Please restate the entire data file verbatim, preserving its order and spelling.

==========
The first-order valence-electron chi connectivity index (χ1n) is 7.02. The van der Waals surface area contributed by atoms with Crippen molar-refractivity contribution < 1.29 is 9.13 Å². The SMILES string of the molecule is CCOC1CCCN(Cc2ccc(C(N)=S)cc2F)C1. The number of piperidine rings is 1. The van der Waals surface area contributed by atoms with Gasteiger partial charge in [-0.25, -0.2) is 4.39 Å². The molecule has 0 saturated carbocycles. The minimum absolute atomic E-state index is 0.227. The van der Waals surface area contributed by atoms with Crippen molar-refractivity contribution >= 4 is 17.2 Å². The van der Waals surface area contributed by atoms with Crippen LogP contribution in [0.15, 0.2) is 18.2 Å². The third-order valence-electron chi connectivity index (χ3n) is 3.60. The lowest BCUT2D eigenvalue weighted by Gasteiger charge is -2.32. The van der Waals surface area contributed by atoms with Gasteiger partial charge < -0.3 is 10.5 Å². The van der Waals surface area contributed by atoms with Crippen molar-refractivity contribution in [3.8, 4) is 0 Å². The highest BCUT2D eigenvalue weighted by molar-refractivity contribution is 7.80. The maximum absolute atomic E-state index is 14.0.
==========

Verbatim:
The first-order valence-electron chi connectivity index (χ1n) is 7.02. The van der Waals surface area contributed by atoms with Crippen molar-refractivity contribution < 1.29 is 9.13 Å². The SMILES string of the molecule is CCOC1CCCN(Cc2ccc(C(N)=S)cc2F)C1. The number of piperidine rings is 1. The van der Waals surface area contributed by atoms with Gasteiger partial charge in [-0.25, -0.2) is 4.39 Å². The molecule has 0 saturated carbocycles. The minimum absolute atomic E-state index is 0.227. The van der Waals surface area contributed by atoms with Crippen molar-refractivity contribution >= 4 is 17.2 Å². The van der Waals surface area contributed by atoms with Crippen LogP contribution in [0.15, 0.2) is 18.2 Å². The third-order valence-electron chi connectivity index (χ3n) is 3.60. The lowest BCUT2D eigenvalue weighted by Gasteiger charge is -2.32. The van der Waals surface area contributed by atoms with Gasteiger partial charge < -0.3 is 10.5 Å². The van der Waals surface area contributed by atoms with Crippen molar-refractivity contribution in [3.8, 4) is 0 Å². The highest BCUT2D eigenvalue weighted by molar-refractivity contribution is 7.80. The maximum absolute atomic E-state index is 14.0.